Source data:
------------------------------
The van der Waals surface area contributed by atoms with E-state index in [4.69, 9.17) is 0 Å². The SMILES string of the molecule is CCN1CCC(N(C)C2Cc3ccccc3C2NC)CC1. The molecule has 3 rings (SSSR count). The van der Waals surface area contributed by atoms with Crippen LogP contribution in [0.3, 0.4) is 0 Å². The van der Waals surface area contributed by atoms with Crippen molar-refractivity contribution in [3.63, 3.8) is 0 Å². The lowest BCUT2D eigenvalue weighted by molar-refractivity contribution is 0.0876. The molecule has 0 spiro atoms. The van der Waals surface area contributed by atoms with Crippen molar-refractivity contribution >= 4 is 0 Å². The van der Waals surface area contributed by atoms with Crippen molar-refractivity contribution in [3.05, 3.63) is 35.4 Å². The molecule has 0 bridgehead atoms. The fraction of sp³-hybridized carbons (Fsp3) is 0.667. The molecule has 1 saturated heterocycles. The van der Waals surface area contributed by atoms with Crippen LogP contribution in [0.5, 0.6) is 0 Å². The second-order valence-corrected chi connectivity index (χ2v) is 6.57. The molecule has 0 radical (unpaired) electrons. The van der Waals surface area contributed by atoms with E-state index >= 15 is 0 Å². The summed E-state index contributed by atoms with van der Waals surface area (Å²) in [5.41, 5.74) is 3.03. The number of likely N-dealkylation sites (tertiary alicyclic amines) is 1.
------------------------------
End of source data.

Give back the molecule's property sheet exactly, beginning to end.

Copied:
The van der Waals surface area contributed by atoms with E-state index in [4.69, 9.17) is 0 Å². The SMILES string of the molecule is CCN1CCC(N(C)C2Cc3ccccc3C2NC)CC1. The molecule has 3 rings (SSSR count). The van der Waals surface area contributed by atoms with Crippen LogP contribution in [0.3, 0.4) is 0 Å². The van der Waals surface area contributed by atoms with Crippen molar-refractivity contribution in [3.63, 3.8) is 0 Å². The lowest BCUT2D eigenvalue weighted by molar-refractivity contribution is 0.0876. The molecule has 0 spiro atoms. The van der Waals surface area contributed by atoms with Crippen molar-refractivity contribution >= 4 is 0 Å². The van der Waals surface area contributed by atoms with Crippen molar-refractivity contribution in [3.05, 3.63) is 35.4 Å². The molecule has 0 bridgehead atoms. The fraction of sp³-hybridized carbons (Fsp3) is 0.667. The molecule has 1 saturated heterocycles. The van der Waals surface area contributed by atoms with Crippen LogP contribution in [0.5, 0.6) is 0 Å². The second-order valence-corrected chi connectivity index (χ2v) is 6.57. The molecule has 0 radical (unpaired) electrons. The van der Waals surface area contributed by atoms with E-state index >= 15 is 0 Å². The summed E-state index contributed by atoms with van der Waals surface area (Å²) in [5.41, 5.74) is 3.03. The number of likely N-dealkylation sites (tertiary alicyclic amines) is 1.